Mrs May assured ministers that there would be another Cabinet before any agreement is settled, though her official spokesman said no extra meeting has yet been scheduled ahead of the regular weekly gathering next Tuesday.
With a Brexit deal nearing completion with Brussels, the PM is trying to secure the agreement of her cabinet to press on with finalising the terms for Brexit.
Mrs May's warning to the Cabinet will be seen as a plea to pro-Leave ministers to give any deal a fair wind even if it involves further compromises.
The Conservative MP said that Tony Blair's failure to publish his own government's legal advice from its then attorney-general on the Iraq war meant that the Labour prime minister's reputation "never recovered".
There is a growing confidence in Whitehall the European Union will accept an all-UK backstop, which would mean the whole of Britain remaining in a customs arrangement with Brussels to avoid a hard Border if a trade deal can not be finalised by December 2020.
"For now, we are still negotiating and I am not, as I am speaking to you this morning, able to tell you that we are close to reaching an agreement", he told Belgian broadcaster RTBF.
There are significant outstanding issues in Brexit negotiations over the Irish backstop and work is ongoing to resolve them, British Prime Minister Theresa May's spokesman said on Monday.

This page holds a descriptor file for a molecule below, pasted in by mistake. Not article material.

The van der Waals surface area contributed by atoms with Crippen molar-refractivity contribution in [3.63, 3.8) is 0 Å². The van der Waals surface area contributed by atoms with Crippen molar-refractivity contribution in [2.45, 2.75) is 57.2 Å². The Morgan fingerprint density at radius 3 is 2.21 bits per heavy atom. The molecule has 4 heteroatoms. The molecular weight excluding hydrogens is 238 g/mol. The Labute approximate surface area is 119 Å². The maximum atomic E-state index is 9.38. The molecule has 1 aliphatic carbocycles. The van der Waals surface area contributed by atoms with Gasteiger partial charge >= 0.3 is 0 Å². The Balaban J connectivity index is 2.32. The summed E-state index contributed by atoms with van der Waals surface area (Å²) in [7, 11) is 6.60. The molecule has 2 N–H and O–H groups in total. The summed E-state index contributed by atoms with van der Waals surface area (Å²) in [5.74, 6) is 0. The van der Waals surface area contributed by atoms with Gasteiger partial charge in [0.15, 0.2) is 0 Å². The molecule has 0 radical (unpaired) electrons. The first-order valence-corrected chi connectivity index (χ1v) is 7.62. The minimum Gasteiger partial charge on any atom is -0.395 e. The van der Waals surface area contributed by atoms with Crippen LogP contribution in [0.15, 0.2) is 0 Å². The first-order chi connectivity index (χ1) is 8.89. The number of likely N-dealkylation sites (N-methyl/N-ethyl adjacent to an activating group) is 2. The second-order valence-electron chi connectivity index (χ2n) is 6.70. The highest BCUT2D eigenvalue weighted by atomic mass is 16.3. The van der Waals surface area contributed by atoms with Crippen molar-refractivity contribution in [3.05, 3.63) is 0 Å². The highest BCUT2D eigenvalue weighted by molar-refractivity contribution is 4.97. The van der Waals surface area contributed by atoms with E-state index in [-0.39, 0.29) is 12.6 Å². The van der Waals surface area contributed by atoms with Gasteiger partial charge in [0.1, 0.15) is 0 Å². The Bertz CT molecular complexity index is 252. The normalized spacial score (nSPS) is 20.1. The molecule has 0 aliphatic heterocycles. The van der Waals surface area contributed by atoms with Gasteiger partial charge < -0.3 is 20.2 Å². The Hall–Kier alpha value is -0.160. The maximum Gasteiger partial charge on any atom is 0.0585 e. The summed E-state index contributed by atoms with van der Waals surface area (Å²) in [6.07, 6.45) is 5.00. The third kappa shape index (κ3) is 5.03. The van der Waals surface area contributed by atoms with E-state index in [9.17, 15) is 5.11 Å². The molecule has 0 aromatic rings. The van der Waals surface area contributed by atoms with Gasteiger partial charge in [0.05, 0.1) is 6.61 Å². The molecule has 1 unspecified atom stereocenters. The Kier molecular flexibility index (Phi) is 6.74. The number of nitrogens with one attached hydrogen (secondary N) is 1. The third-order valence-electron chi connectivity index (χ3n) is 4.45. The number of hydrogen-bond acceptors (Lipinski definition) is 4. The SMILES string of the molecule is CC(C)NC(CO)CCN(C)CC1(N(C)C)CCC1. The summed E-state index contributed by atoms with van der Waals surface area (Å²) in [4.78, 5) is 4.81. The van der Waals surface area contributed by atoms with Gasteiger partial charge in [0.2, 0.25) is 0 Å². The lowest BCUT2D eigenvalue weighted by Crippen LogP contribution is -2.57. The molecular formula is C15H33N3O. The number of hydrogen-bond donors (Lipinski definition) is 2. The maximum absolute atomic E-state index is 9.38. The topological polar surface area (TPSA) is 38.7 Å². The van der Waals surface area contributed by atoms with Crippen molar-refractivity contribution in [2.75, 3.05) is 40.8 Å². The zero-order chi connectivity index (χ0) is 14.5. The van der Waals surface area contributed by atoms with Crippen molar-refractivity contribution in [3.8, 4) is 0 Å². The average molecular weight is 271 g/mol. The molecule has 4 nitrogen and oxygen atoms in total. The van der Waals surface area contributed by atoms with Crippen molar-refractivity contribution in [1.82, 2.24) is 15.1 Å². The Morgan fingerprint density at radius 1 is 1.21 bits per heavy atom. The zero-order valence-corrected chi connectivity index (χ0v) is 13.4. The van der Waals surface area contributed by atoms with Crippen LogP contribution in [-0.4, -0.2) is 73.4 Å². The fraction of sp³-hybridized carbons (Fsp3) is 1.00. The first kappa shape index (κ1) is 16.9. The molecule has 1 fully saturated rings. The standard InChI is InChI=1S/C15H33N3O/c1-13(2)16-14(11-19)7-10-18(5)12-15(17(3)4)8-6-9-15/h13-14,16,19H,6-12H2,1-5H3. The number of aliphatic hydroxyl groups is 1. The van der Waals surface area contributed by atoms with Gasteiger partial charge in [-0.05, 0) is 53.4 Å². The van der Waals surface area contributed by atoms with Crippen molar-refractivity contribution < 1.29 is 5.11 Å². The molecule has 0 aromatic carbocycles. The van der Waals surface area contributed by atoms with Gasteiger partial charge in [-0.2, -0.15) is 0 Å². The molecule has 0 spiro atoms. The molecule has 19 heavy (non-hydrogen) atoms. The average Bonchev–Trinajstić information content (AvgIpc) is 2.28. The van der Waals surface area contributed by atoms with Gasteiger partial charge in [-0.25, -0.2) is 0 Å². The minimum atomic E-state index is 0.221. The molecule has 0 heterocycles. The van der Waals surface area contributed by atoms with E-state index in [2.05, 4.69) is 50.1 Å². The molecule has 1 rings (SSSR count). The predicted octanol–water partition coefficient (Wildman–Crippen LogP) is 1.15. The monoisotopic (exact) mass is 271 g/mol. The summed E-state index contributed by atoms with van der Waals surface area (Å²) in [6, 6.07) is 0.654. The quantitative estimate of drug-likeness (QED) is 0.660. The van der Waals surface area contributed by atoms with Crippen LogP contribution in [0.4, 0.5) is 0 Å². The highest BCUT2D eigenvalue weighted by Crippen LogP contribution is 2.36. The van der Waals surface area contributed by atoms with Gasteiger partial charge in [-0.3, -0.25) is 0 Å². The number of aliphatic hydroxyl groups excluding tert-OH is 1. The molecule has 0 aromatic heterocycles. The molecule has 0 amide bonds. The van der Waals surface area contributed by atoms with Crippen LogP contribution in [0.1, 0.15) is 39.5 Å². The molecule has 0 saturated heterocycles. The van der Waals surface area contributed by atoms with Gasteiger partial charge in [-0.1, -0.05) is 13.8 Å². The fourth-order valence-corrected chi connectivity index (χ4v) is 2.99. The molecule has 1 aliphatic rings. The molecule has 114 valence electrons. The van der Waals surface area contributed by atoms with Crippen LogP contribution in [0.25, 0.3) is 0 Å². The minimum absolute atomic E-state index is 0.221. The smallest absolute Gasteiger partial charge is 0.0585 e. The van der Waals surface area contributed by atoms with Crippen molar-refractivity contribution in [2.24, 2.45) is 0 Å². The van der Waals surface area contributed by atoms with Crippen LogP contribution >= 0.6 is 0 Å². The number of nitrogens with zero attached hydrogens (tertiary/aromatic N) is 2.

The DUP is opposed to a Northern Ireland-specific backstop, since, if it came into effect, it would require Northern Ireland to be more closely aligned with the EU's customs and trade rules than the rest of the UK.More news: Steelers' game at Jacksonville flexed; four others protected
The threat of losing DUP support is a constant worry for Theresa May, without the Ulster unionists' support the Tories would be unable to guarantee a majority in parliament threatening any potential Brexit deal. But that goal has been complicated by May's intention to take Britain out of the EU customs union and single market.
Both sides agree there must be no customs posts or other barriers that could disrupt businesses and residents or undermine Northern Ireland's peace.
"We hope a deal can be done but we're not there yet".
A no-deal outcome, he said, "will have serious consequences for economy of Irish Republic". Neither the region's political leaders nor the Irish and British governments seem in a position to restore them.
"Looks like we're heading for no deal", Jeffrey Donaldson, one of 10 Democratic Unionist Party (DUP) lawmakers whose support May now needs to get any deal passed in the British parliament, said on Twitter.
The meeting will also be updated by Dominic Raab, the Brexit Secretary, on the latest preparations for a no-deal withdrawal from the bloc.
Meanwhile she was said to be on course to approve an economic partnership with the European Union which could develop into a Canada-style free trade arrangement.